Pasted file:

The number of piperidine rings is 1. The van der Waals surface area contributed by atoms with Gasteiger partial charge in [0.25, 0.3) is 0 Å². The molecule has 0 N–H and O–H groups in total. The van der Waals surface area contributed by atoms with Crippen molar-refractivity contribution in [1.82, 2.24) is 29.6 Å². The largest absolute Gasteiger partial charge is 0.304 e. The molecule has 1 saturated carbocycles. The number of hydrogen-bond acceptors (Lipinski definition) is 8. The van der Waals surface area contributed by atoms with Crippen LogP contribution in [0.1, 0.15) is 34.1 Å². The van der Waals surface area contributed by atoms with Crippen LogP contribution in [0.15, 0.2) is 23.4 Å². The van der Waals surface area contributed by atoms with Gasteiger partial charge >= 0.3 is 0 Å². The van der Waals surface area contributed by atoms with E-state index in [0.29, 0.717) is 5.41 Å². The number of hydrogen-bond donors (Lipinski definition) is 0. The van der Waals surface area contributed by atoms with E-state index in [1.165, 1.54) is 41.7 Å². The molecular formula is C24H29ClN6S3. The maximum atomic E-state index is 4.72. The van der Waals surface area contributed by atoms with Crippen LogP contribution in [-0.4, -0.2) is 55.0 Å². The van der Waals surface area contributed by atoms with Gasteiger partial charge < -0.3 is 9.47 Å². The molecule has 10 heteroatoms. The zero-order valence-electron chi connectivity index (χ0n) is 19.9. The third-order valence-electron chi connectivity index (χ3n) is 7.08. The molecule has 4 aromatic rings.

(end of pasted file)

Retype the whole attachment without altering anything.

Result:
The number of piperidine rings is 1. The van der Waals surface area contributed by atoms with Gasteiger partial charge in [0.25, 0.3) is 0 Å². The molecule has 0 N–H and O–H groups in total. The van der Waals surface area contributed by atoms with Crippen molar-refractivity contribution in [1.82, 2.24) is 29.6 Å². The largest absolute Gasteiger partial charge is 0.304 e. The molecule has 1 saturated carbocycles. The number of hydrogen-bond acceptors (Lipinski definition) is 8. The van der Waals surface area contributed by atoms with Crippen LogP contribution in [0.1, 0.15) is 34.1 Å². The van der Waals surface area contributed by atoms with Crippen LogP contribution in [0.15, 0.2) is 23.4 Å². The van der Waals surface area contributed by atoms with Gasteiger partial charge >= 0.3 is 0 Å². The van der Waals surface area contributed by atoms with E-state index in [0.29, 0.717) is 5.41 Å². The number of hydrogen-bond donors (Lipinski definition) is 0. The van der Waals surface area contributed by atoms with E-state index in [1.165, 1.54) is 41.7 Å². The molecular formula is C24H29ClN6S3. The maximum atomic E-state index is 4.72. The van der Waals surface area contributed by atoms with Crippen LogP contribution in [-0.4, -0.2) is 55.0 Å². The van der Waals surface area contributed by atoms with Gasteiger partial charge < -0.3 is 9.47 Å². The molecule has 10 heteroatoms. The zero-order valence-electron chi connectivity index (χ0n) is 19.9. The third-order valence-electron chi connectivity index (χ3n) is 7.08. The molecule has 4 aromatic rings.